Wouk always aimed to appeal to a wide audience—and to entertain—and when Marjorie fails in verisimilitude, it is most often through its dialogue, which is consistently witty and diverting, if not precisely faithful to actual conversation. Wouk wanted not only to amuse but to build the story’s pace and convey the characters’ thoughts, even if this meant being “on the nose.” This habit reflects his training as an author, first for Columbia University’s annual varsity shows, and then as a top radio joke writer for, among others, Fred Allen.
Wouk’s initial ambition was to write not fiction but plays, and Marjorie Morningstar started as a one-act drama entitled “Crisis Over Marjorie,” the story of a pretty, articulate, would-be actress and a bohemian/man-about-town seducer of whom her parents disapprove. In rereading the script, Wouk was struck that its stage directions were more compelling than the dialogue.
Wouk was a naval officer during World War II, serving as executive officer of a minesweeper-destroyer, and it was military service that pulled him out of his circumscribed life as a New York Jew to a broader knowledge of America and its people. It also gave him time to read and write. It was during sea duty that he composed his first novel, Aurora Dawn (1947), a good-natured satire of the world of radio advertising, also based on an earlier draft of a play. Its modest success persuaded Wouk to concentrate on novels, and gave him confidence as well. Wouk told me that it occurred to him during his time in the Navy that the conflict deserved a work akin to War and Peace—but that couldn’t possibly be accomplished by “a lowly gag writer.”
Still, Marjorie Morningstar is a novel of professional, as well as emotional, skill. There is a pair of compelling central characters, and a plot which is at all times organic, never forced or contrived. It is further heightened by a technical feat: There are only two scenes from a point of view other than the heroine’s; as in life, many of the surprises come not from the outcome of events but from the central character’s abrupt recognition that she has misunderstood or misperceived her choices. Although clever and beautiful, Marjorie is young, unworldly, and naïve, and we can see that she has limited social skills and modest talent.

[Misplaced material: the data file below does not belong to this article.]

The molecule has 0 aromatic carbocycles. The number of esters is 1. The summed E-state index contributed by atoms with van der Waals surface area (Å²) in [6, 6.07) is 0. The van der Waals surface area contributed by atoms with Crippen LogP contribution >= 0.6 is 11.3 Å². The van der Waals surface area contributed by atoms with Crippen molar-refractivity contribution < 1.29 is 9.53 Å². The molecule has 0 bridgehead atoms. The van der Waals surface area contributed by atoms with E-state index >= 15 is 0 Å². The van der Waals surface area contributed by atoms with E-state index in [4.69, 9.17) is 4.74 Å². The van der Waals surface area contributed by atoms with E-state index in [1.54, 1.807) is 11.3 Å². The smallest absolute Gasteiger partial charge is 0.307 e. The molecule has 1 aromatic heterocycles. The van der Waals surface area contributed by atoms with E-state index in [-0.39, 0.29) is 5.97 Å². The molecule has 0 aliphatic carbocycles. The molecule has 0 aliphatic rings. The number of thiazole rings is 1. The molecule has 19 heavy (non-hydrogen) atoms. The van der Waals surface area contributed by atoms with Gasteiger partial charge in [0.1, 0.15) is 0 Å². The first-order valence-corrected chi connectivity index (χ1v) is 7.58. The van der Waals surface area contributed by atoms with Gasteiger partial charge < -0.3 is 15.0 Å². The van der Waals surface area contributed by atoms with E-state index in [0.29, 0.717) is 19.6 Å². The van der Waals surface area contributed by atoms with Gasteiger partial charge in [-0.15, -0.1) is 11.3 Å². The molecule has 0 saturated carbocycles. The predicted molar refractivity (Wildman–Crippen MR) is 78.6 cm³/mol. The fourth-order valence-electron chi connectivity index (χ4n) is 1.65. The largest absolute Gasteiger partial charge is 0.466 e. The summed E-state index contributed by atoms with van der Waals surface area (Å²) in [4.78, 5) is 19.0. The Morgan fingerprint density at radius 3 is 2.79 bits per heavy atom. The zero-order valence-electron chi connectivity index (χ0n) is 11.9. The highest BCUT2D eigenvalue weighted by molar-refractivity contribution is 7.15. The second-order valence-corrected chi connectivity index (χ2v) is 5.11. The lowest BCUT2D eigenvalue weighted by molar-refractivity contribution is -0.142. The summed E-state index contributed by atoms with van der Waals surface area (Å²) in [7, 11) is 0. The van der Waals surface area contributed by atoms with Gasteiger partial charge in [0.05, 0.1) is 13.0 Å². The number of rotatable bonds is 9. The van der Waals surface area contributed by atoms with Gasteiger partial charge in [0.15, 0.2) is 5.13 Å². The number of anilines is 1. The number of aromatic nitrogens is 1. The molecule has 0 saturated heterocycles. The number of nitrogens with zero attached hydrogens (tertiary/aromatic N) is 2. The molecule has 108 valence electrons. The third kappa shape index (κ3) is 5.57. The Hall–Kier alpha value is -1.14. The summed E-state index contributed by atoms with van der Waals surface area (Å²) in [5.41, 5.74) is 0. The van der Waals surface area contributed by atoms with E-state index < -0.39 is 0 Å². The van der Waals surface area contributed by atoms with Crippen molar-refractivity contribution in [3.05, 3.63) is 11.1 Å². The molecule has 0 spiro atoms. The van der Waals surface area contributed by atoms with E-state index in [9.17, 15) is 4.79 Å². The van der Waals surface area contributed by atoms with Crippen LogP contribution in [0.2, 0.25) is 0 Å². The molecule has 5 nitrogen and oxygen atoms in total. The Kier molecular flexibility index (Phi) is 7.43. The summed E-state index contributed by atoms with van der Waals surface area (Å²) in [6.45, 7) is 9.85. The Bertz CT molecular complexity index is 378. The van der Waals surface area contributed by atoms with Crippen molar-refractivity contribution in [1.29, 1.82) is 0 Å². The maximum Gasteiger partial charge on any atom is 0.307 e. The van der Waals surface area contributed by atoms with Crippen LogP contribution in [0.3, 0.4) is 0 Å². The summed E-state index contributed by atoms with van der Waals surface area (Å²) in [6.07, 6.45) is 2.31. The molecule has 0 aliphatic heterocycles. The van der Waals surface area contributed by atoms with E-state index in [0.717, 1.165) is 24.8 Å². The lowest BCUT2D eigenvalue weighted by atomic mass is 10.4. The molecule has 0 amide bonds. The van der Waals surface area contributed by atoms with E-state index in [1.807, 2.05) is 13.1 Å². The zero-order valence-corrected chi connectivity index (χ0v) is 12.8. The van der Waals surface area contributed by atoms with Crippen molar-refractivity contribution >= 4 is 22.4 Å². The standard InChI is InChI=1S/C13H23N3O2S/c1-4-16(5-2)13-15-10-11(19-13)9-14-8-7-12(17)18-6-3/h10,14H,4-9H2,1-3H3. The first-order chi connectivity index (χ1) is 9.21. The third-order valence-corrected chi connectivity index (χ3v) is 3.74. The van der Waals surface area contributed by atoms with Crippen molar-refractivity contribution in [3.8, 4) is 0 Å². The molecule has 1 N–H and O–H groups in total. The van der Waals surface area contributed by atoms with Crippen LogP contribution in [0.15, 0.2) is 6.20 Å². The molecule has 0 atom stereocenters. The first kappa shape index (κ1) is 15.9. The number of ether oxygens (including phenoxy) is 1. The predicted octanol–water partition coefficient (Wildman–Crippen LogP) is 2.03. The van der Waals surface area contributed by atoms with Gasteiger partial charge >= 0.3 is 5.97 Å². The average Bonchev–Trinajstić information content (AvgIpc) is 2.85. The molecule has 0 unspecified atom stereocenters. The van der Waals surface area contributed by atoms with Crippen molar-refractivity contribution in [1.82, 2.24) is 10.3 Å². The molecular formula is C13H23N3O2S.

In the course of her young adulthood, she assimilates away from her traditional Jewish upbringing and, as one critic has noted, picks up a series of bad habits without acquiring any compensatory virtues. It is this last quality—virtue—which sits at the heart of the tale. For, although Marjorie falls in love with the hedonistic Noel, she won’t sleep with him without a ring. If this sounds especially dated today, it struck a discordant note in 1955 as well. Wouk told me that it was the intervention of no less than his fellow novelist John P. Marquand, serving on the board of the Book of the Month Club, which led to its selection, and that both his agent and his publisher regarded Marjorie as hopelessly uncommercial.
That Marjorie Morningstar went on to rank among the biggest sellers of the 1950s, and that so many women continue to rank it as their favorite novel, is testament to how vital it can be, reflecting the complex and ambivalent reactions of readers. The “happy” ending, set in the years long after the central events of the novel, suggests a certain unease, a lack of fulfillment in its heroine. Marjorie Morningstar, willfully reconstructing and reinterpreting her own life, finds that time has allowed her to forget her pain. But the reader cannot.
Jonathan Leaf, a playwright in New York, is the author of The Politically Incorrect Guide to the Sixties.